0–10V, DALI and other lighting control system protocols compared

What is a protocol?

A protocol is a language that devices in a system use to communicate and share data. Lighting control systems can’t function without one.

0–10V and 1–10V dimming

What you would use it for

Dimming LED or fluorescent lights.

How it works


A 0–10V dimming driver sends a low DC voltage signal to the fluorescent ballast or LED driver. The lighting changes as the voltage is varied.

So, at zero volts the light will dim to 0% and turn off. At 10 volts the system is operating at 100% and the light will be fully on.


It works in a similar fashion to 0-10v dimming, but the voltage is ‘sinked’ by the driver and will only go as low as 10% before the power to the circuit needs to be physically switched off. This method provides a very smooth dimming curve which is especially useful for colour changing LEDs.

What you should know

  • 0–10V and 1–10V are:
    • analogue—the lighting changes according to controlled variations in voltage
    • hardwired—each device needs its own wiring, which makes installation quite tricky if the lighting control system is large and complex
    • unidirectional—data goes only one way, from the dimming driver to the LED driver or fluorescent ballast. Because there’s no signal coming back from the lights, there’s no data on which to measure their performance, as with digital systems
  • A 0–10V system can accommodate around 10 luminaires per controller.

DALI (digital addressable lighting interface)

What you would use it for

Lighting control for LED, fluorescent, halogen or incandescent lights.

How it works

A DALI ballast receives voltage through one pair of wires, while another pair relays a digital signal from the controller devices (e.g. a dimmer) to the luminaires.

In a DALI network, each ballast and relay switch is assigned a unique address to which commands can be sent. This allows the system to be controlled from web-based software installed on a PC.

What you should know

  • DALI is:
    • digital—meaning the system can dim lights to much more precise levels of brightness
    • bidirectional—the two-way communication between the DALI ballast and luminaires means the system can diagnose issues and relay feedback and data to the user interface (i.e. PC software)
    • open—because it isn’t a proprietary technology, it’s available from many different suppliers worldwide and can be used alongside devices from other manufacturers
  • The DALI protocol is useful if luminaires need to respond to more than one input device (such as a wall switch and a daylight sensor).
  • As with 0–10V dimming, DALI requires a lighting control cable, but the cable can be run between many fittings. In fact, one DALI network can accommodate up to 64 DALI ballasts.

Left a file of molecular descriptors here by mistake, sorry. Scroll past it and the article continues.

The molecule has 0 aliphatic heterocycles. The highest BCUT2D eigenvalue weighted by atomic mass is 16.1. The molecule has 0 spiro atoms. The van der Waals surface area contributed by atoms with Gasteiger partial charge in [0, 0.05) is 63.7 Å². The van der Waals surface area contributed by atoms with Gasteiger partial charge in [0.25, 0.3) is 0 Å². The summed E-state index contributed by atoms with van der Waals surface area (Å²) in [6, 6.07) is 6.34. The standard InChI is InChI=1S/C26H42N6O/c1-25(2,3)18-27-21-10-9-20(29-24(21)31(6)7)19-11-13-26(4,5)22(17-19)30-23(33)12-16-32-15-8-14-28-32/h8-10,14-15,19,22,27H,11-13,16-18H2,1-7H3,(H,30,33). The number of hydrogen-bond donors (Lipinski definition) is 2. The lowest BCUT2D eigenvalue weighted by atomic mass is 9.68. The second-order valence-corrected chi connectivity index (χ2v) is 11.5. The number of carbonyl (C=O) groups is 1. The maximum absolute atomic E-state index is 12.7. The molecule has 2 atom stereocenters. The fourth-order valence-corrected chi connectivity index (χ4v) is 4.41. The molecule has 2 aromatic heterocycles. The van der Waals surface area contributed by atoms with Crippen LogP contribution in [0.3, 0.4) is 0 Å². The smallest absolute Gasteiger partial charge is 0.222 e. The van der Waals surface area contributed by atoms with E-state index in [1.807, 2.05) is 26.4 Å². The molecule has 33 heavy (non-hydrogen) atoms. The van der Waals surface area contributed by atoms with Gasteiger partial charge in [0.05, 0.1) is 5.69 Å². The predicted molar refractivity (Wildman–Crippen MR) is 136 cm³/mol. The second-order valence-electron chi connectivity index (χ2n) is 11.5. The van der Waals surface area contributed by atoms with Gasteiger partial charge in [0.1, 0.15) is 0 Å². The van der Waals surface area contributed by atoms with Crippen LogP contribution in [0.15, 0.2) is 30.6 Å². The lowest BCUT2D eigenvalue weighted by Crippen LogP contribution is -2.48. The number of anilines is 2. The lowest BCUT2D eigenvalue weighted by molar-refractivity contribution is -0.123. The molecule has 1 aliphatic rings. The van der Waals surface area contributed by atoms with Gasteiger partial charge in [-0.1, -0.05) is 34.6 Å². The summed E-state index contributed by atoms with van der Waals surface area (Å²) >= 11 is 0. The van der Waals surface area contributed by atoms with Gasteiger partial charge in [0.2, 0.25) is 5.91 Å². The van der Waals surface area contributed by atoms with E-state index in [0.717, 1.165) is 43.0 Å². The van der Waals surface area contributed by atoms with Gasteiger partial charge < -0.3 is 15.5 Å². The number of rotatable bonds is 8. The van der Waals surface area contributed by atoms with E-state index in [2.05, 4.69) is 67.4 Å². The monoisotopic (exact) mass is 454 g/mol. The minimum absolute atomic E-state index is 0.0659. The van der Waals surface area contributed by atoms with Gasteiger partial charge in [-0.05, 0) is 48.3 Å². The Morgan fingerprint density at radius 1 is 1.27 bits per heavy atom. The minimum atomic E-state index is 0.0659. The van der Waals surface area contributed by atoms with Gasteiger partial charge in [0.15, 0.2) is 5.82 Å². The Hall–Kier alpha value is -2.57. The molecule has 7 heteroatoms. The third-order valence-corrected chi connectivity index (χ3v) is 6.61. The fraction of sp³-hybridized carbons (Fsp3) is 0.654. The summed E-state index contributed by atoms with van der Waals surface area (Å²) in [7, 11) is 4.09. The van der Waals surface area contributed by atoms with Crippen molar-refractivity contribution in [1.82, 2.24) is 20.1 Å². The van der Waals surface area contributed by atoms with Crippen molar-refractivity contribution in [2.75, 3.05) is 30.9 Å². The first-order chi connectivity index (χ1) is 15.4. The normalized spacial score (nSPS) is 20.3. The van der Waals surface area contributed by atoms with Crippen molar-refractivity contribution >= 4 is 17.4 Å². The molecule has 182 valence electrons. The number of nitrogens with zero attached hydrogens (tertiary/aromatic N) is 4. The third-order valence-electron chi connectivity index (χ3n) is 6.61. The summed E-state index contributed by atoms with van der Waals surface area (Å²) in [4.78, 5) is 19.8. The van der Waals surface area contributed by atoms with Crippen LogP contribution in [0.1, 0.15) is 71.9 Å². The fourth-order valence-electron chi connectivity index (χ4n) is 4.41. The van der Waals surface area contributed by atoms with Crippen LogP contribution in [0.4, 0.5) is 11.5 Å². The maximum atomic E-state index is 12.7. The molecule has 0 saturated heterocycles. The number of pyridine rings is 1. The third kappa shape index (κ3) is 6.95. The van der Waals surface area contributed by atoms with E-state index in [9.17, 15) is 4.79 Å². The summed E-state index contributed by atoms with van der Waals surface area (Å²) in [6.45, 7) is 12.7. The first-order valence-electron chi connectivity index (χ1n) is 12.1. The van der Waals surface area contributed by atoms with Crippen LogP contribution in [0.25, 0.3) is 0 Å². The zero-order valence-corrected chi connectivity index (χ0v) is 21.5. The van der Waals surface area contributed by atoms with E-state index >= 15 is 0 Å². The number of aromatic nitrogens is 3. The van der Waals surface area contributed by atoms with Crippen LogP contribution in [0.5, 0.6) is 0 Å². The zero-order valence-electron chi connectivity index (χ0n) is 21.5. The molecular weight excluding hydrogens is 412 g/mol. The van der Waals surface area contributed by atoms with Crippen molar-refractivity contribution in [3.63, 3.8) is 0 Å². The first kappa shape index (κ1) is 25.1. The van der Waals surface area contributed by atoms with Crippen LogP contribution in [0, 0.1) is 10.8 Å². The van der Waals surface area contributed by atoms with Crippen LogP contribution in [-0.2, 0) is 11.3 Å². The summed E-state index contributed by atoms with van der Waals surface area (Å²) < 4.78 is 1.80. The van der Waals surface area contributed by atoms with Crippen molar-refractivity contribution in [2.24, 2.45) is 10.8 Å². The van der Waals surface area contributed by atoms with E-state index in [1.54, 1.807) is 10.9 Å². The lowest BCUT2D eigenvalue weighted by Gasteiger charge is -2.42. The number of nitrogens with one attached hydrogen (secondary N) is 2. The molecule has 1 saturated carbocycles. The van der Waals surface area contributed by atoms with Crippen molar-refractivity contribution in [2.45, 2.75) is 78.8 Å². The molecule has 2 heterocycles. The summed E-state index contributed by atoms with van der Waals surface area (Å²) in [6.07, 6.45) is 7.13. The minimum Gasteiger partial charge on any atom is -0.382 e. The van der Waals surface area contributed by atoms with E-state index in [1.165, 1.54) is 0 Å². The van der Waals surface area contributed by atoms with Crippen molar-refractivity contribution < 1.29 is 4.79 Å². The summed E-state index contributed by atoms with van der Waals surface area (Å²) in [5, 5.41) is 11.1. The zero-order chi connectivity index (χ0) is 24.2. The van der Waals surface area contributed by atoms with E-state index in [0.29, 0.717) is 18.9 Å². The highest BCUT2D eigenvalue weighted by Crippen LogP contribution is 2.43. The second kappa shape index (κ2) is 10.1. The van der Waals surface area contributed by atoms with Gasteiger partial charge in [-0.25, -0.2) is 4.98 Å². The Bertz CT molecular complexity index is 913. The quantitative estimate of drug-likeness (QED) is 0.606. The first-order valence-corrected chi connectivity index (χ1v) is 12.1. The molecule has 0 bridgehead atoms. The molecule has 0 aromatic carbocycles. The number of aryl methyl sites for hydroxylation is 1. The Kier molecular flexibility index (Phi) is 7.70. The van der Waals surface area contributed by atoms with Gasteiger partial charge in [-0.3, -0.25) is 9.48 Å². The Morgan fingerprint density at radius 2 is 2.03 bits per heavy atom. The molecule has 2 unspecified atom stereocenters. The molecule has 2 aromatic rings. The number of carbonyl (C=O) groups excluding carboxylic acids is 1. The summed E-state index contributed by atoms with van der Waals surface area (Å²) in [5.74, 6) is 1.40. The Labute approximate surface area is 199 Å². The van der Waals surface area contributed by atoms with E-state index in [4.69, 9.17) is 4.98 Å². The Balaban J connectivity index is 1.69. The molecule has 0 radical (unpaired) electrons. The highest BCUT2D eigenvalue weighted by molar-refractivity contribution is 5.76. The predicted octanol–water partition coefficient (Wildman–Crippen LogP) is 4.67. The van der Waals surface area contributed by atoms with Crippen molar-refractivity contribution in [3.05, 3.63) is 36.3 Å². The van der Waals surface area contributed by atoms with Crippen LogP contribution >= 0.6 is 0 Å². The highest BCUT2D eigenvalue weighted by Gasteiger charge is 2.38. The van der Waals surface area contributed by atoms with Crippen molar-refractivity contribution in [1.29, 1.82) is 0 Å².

• DALI allows lighting controls to operate as stand-alone systems or be integrated into larger building management systems.

DSI (digital serial interface)

What you would use it for

Dimming LED, fluorescent, halogen or incandescent lights.

How it works

Like 0–10V dimming, DSI enables hard-wired groups of luminaires to dim collectively. But where 0–10V uses a varying voltage to tell the lights how to dim (the amount of current is roughly equal to the intensity of the light—e.g. 1V = 10%, 5V = 50% and so on), a DSI driver sends digital data to define precise levels of brightness.

Although DSI ballasts can lower the light level to ‘zero’, the light is still drawing current and so, technically speaking, isn’t switched off.

What you should know

  • DSI is:
    • incompatible with DALI, despite being its predecessor
    • proprietary to one brand (Tridonic), and so can only be used with devices made by that manufacturer

Other protocols


An open standard for wireless technology which uses digital radio signals for lighting and other building automation.

An alternative to Bluetooth, it uses the IEEE 802.15.4 wireless standard for wireless personal area networks (WPANs) and operates on 2.4 GHz, 900 MHz and 868 MHz frequencies. These frequencies can be very congested, however, which can interfere with signals or cause them to drop.


A digital control protocol used in building automation. As well as enabling networked lighting systems, it can also be used for home entertainment systems, energy management and security alarms.


A digital protocol used to control theatrical stage lighting. The DMX signal is generated by a lighting control system and requires dedicated cabling between the controller and driver.

Wired vs. wireless lighting control—what’s the difference?



All devices are hardwired to the building’s electrical system

Only the central processor is hardwired to the building’s electrical system

Devices physically connected by low-voltage wiring

Devices are wireless and battery-powered and communicate over radio frequencies

Centralised to one location, such as a lighting control module or lighting control panel

Devices have their own controllers and receive commands via a central processor


Reliable, as there is no signal interference

Easy to install, which means:

  • less disruption
  • reduced labour costs
  • fast turnaround for refurbishment projects

Mains-powered, so no need to replace batteries

Designed to be user-friendly

Ideal for new-build premises

Simple to add more devices

Perfect for situations where it’s impossible or impracticable to run cables, such as in listed or historic buildings

Related content

A guide to Audacy, CMD’S wireless lighting control system

Download our Audacy brochure

Audacy FAQs